“The Ravens’ top offseason recruit didn’t join the team until Aug. 18. Jadeveon Clowney is in the midst of a renaissance season, punctuated recently by his two fumbles and recovering one against the Chargers,” wrote Goon. The 30-year-old has 7.5 sacks and is eighth in win rate, a better mark than passers such as Bryce Huff, TJ Watt and Nick Bosa. It’s a remarkable turnaround for a journeyman, but DeCosta said in September that the Ravens have been eyeing Clowney for years.”
Another big addition was outside linebacker Kyle Van Noy.
“Baltimore also received a huge boost from Kyle Van Noy (6 sacks), helping offset injuries to David Ojabo and Tyus Bowser, who were originally considered key pieces in the pass rush,” wrote Goon.
Experts weigh in on what it will take to win the AFC North
The Athletic’s Jeff Zrebiec, Zac Jackson and Paul Dehner Jr. all weighed in on what the division winner’s final record would be, with the latter two predicting the Ravens would take the win in the North.
Jackson: “The Ravens will be 12-5. They should be slightly concerned that the charmed Steelers might finish with 13, but I think it’s safe to assume the Ravens will get 12 and win the division. The Ravens-Jaguars game on December 17 gives the I’m not sure the Ravens can get that seed and the playoffs with 12 wins, but I’m sticking with that number.
Dehner: “Baltimore’s schedule doesn’t feature any gimmicks, with arguably three of the six best teams in the NFL (Jacksonville, San Francisco, Miami) in a row. But I still believe the Ravens are the best team in the AFC. I think they’re going 3-2 over the last five games, and that should be enough to hold off Pittsburgh… but inevitably (the Steelers) will have to beat the Ravens in Baltimore in Week 18 to win the North – and I don’t see them at all simply not succeed. disabled.”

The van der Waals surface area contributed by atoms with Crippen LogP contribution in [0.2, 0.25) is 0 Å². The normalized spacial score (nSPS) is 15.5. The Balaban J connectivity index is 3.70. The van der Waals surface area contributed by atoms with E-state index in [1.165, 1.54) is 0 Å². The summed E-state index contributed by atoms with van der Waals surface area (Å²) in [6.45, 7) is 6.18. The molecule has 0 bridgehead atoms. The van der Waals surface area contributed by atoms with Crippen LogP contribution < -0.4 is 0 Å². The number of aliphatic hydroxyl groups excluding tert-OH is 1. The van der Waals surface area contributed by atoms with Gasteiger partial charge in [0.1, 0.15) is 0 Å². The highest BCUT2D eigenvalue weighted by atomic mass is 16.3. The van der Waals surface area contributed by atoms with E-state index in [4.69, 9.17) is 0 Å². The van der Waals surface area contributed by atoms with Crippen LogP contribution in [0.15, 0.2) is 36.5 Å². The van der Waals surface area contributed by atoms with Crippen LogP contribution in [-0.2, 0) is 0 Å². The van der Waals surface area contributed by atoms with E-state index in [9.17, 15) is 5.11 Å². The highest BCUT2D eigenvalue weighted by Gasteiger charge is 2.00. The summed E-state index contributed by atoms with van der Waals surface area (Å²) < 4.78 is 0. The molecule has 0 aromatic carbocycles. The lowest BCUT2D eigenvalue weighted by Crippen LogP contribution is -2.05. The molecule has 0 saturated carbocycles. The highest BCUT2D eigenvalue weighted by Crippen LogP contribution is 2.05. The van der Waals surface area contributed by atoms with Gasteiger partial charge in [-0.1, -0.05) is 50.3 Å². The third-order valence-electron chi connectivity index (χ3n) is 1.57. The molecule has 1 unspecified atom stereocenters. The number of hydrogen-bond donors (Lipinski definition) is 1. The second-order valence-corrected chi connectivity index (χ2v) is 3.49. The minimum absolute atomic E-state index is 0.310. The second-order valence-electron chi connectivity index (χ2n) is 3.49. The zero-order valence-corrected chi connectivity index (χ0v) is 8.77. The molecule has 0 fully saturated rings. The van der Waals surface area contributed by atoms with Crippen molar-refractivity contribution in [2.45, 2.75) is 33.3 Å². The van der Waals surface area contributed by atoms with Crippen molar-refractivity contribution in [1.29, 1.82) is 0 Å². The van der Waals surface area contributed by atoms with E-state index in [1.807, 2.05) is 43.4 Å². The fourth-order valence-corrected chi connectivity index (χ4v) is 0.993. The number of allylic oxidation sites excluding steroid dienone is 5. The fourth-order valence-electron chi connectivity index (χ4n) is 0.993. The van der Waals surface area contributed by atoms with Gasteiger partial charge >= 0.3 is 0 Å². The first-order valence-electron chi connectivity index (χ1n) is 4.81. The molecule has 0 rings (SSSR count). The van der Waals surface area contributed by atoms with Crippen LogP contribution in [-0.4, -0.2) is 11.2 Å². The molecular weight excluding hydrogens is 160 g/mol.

Zrebiec: “Even if the Steelers go 4-1 during this stretch, that could still force the Ravens to muster 12 wins – including beating Pittsburgh in the season finale – to win the division. I guess that 12 wins will get there, but this week 18 Ravens-Steelers could be for all the marbles in the AFC North. I don’t want to write off the Browns either, but it’s going to be difficult for them to win five of their six last games with their quarterback situation.
Ravens coaches among those who want to ban the hip-drop tackle
More discussion has surfaced in the NFL world surrounding the hip tackle as the NFL continues to pursue player safety.
According to Ted Nguyen of The Athletic, the tackle that took out tight end Mark Andrews will likely be disallowed.
“The league is currently gathering information on hip-drop tackles to decide whether they should join the list of prohibited actions and how they will respond,” Nguyen wrote. “Based on my conversations with league officials, it appears it is only a matter of time. Opinions vary on whether tackling should be banned, but it is important to understand what it is. is taking action and why a rule change that could affect NFL games as soon as possible. as next season is possible.”
The NFL wouldn’t be the first to attempt to define the specific tackling style; The National Rugby League has defined and banned the tackling style.